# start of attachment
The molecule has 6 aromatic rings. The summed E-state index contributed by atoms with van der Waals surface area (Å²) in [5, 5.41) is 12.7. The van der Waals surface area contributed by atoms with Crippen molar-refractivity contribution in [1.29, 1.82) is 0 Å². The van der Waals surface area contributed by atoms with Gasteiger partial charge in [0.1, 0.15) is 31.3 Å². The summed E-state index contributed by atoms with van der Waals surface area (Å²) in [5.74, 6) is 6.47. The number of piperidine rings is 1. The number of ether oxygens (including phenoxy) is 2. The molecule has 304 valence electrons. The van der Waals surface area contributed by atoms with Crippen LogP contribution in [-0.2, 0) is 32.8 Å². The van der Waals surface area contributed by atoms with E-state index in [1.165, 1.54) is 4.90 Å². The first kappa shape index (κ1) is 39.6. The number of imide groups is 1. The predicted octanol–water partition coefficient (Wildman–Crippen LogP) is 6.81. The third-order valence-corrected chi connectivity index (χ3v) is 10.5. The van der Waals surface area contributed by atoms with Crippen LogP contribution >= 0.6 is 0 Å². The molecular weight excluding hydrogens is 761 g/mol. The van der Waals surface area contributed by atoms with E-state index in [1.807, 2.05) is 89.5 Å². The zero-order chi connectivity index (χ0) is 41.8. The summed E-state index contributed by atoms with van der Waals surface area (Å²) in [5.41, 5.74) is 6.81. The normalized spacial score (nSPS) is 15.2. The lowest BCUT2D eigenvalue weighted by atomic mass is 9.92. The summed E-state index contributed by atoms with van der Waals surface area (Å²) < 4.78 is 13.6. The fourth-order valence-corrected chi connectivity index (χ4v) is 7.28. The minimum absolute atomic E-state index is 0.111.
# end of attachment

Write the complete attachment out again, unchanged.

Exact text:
The molecule has 6 aromatic rings. The summed E-state index contributed by atoms with van der Waals surface area (Å²) in [5, 5.41) is 12.7. The van der Waals surface area contributed by atoms with Crippen molar-refractivity contribution in [1.29, 1.82) is 0 Å². The van der Waals surface area contributed by atoms with Gasteiger partial charge in [0.1, 0.15) is 31.3 Å². The summed E-state index contributed by atoms with van der Waals surface area (Å²) in [5.74, 6) is 6.47. The number of piperidine rings is 1. The number of ether oxygens (including phenoxy) is 2. The molecule has 304 valence electrons. The van der Waals surface area contributed by atoms with Crippen LogP contribution in [-0.2, 0) is 32.8 Å². The van der Waals surface area contributed by atoms with E-state index in [1.165, 1.54) is 4.90 Å². The first kappa shape index (κ1) is 39.6. The number of imide groups is 1. The predicted octanol–water partition coefficient (Wildman–Crippen LogP) is 6.81. The third-order valence-corrected chi connectivity index (χ3v) is 10.5. The van der Waals surface area contributed by atoms with Crippen LogP contribution >= 0.6 is 0 Å². The molecular weight excluding hydrogens is 761 g/mol. The van der Waals surface area contributed by atoms with E-state index in [1.807, 2.05) is 89.5 Å². The zero-order chi connectivity index (χ0) is 41.8. The summed E-state index contributed by atoms with van der Waals surface area (Å²) in [5.41, 5.74) is 6.81. The normalized spacial score (nSPS) is 15.2. The lowest BCUT2D eigenvalue weighted by atomic mass is 9.92. The summed E-state index contributed by atoms with van der Waals surface area (Å²) < 4.78 is 13.6. The fourth-order valence-corrected chi connectivity index (χ4v) is 7.28. The minimum absolute atomic E-state index is 0.111.